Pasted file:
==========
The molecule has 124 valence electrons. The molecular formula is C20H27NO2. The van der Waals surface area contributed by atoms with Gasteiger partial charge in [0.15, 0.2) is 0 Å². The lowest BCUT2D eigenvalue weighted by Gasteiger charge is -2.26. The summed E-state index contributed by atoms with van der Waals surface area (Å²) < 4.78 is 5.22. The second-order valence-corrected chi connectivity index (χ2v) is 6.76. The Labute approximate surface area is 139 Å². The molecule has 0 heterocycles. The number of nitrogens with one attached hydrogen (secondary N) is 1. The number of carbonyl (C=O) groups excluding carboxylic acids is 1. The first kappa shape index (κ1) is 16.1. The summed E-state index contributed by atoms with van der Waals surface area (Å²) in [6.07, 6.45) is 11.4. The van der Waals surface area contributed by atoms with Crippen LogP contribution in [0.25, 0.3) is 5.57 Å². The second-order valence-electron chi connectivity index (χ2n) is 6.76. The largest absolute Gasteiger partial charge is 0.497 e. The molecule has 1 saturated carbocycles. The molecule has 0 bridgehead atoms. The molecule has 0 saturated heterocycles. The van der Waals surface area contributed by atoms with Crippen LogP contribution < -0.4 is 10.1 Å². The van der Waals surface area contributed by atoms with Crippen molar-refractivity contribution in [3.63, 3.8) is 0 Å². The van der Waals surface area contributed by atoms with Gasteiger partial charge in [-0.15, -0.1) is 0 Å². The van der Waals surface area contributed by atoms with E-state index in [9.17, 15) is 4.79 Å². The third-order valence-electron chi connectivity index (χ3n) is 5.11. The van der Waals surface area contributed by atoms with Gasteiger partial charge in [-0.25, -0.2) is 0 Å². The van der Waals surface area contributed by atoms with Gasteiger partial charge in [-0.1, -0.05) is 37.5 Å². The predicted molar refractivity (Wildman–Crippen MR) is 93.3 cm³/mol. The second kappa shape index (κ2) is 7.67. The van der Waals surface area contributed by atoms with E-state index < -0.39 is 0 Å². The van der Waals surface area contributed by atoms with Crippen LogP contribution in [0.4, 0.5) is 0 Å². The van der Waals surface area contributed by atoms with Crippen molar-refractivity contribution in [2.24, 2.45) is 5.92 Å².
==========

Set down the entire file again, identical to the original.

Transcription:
The molecule has 124 valence electrons. The molecular formula is C20H27NO2. The van der Waals surface area contributed by atoms with Gasteiger partial charge in [0.15, 0.2) is 0 Å². The lowest BCUT2D eigenvalue weighted by Gasteiger charge is -2.26. The summed E-state index contributed by atoms with van der Waals surface area (Å²) < 4.78 is 5.22. The second-order valence-corrected chi connectivity index (χ2v) is 6.76. The Labute approximate surface area is 139 Å². The molecule has 0 heterocycles. The number of nitrogens with one attached hydrogen (secondary N) is 1. The number of carbonyl (C=O) groups excluding carboxylic acids is 1. The first kappa shape index (κ1) is 16.1. The summed E-state index contributed by atoms with van der Waals surface area (Å²) in [6.07, 6.45) is 11.4. The van der Waals surface area contributed by atoms with Crippen LogP contribution in [0.25, 0.3) is 5.57 Å². The second-order valence-electron chi connectivity index (χ2n) is 6.76. The largest absolute Gasteiger partial charge is 0.497 e. The molecule has 1 saturated carbocycles. The molecule has 0 bridgehead atoms. The molecule has 0 saturated heterocycles. The van der Waals surface area contributed by atoms with Crippen LogP contribution < -0.4 is 10.1 Å². The van der Waals surface area contributed by atoms with Crippen molar-refractivity contribution in [3.63, 3.8) is 0 Å². The van der Waals surface area contributed by atoms with Gasteiger partial charge in [-0.15, -0.1) is 0 Å². The van der Waals surface area contributed by atoms with E-state index in [9.17, 15) is 4.79 Å². The third-order valence-electron chi connectivity index (χ3n) is 5.11. The van der Waals surface area contributed by atoms with Gasteiger partial charge in [-0.25, -0.2) is 0 Å². The van der Waals surface area contributed by atoms with Gasteiger partial charge in [-0.1, -0.05) is 37.5 Å². The predicted molar refractivity (Wildman–Crippen MR) is 93.3 cm³/mol. The second kappa shape index (κ2) is 7.67. The van der Waals surface area contributed by atoms with E-state index < -0.39 is 0 Å². The van der Waals surface area contributed by atoms with Crippen LogP contribution in [0.4, 0.5) is 0 Å². The van der Waals surface area contributed by atoms with Crippen molar-refractivity contribution in [2.24, 2.45) is 5.92 Å².